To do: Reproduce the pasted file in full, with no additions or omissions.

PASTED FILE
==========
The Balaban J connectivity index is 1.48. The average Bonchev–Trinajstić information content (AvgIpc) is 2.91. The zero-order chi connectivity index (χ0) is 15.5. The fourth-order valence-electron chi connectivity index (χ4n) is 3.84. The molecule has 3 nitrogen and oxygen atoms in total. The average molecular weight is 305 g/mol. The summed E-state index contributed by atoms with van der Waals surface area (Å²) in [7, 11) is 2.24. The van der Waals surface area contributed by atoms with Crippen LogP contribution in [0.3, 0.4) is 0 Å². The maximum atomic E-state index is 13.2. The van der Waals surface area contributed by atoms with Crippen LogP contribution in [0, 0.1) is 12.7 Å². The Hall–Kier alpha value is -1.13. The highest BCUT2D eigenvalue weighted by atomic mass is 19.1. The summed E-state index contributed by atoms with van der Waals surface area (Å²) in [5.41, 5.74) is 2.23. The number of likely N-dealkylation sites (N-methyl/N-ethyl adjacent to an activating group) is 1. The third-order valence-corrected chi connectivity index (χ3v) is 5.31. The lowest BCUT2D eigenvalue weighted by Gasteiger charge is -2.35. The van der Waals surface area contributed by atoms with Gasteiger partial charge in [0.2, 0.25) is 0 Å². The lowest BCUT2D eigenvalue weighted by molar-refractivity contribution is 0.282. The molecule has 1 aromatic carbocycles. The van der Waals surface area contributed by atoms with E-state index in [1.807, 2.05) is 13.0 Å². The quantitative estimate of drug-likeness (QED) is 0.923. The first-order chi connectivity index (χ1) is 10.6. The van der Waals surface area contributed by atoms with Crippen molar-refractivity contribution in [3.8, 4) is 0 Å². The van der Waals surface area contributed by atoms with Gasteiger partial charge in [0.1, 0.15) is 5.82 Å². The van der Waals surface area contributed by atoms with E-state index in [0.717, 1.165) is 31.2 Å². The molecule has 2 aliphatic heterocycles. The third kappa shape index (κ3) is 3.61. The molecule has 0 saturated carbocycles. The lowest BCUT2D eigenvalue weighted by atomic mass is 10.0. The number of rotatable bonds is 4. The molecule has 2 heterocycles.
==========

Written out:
The Balaban J connectivity index is 1.48. The average Bonchev–Trinajstić information content (AvgIpc) is 2.91. The zero-order chi connectivity index (χ0) is 15.5. The fourth-order valence-electron chi connectivity index (χ4n) is 3.84. The molecule has 3 nitrogen and oxygen atoms in total. The average molecular weight is 305 g/mol. The summed E-state index contributed by atoms with van der Waals surface area (Å²) in [7, 11) is 2.24. The van der Waals surface area contributed by atoms with Crippen LogP contribution in [0.3, 0.4) is 0 Å². The maximum atomic E-state index is 13.2. The van der Waals surface area contributed by atoms with Crippen LogP contribution in [0, 0.1) is 12.7 Å². The Hall–Kier alpha value is -1.13. The highest BCUT2D eigenvalue weighted by atomic mass is 19.1. The summed E-state index contributed by atoms with van der Waals surface area (Å²) in [5.41, 5.74) is 2.23. The number of likely N-dealkylation sites (N-methyl/N-ethyl adjacent to an activating group) is 1. The third-order valence-corrected chi connectivity index (χ3v) is 5.31. The lowest BCUT2D eigenvalue weighted by Gasteiger charge is -2.35. The van der Waals surface area contributed by atoms with Gasteiger partial charge in [0.2, 0.25) is 0 Å². The lowest BCUT2D eigenvalue weighted by molar-refractivity contribution is 0.282. The molecule has 1 aromatic carbocycles. The van der Waals surface area contributed by atoms with E-state index in [1.807, 2.05) is 13.0 Å². The quantitative estimate of drug-likeness (QED) is 0.923. The first-order chi connectivity index (χ1) is 10.6. The van der Waals surface area contributed by atoms with Crippen molar-refractivity contribution in [3.8, 4) is 0 Å². The van der Waals surface area contributed by atoms with Gasteiger partial charge in [0.1, 0.15) is 5.82 Å². The van der Waals surface area contributed by atoms with E-state index in [0.717, 1.165) is 31.2 Å². The molecule has 2 aliphatic heterocycles. The third kappa shape index (κ3) is 3.61. The molecule has 0 saturated carbocycles. The lowest BCUT2D eigenvalue weighted by atomic mass is 10.0. The number of rotatable bonds is 4. The molecule has 2 heterocycles.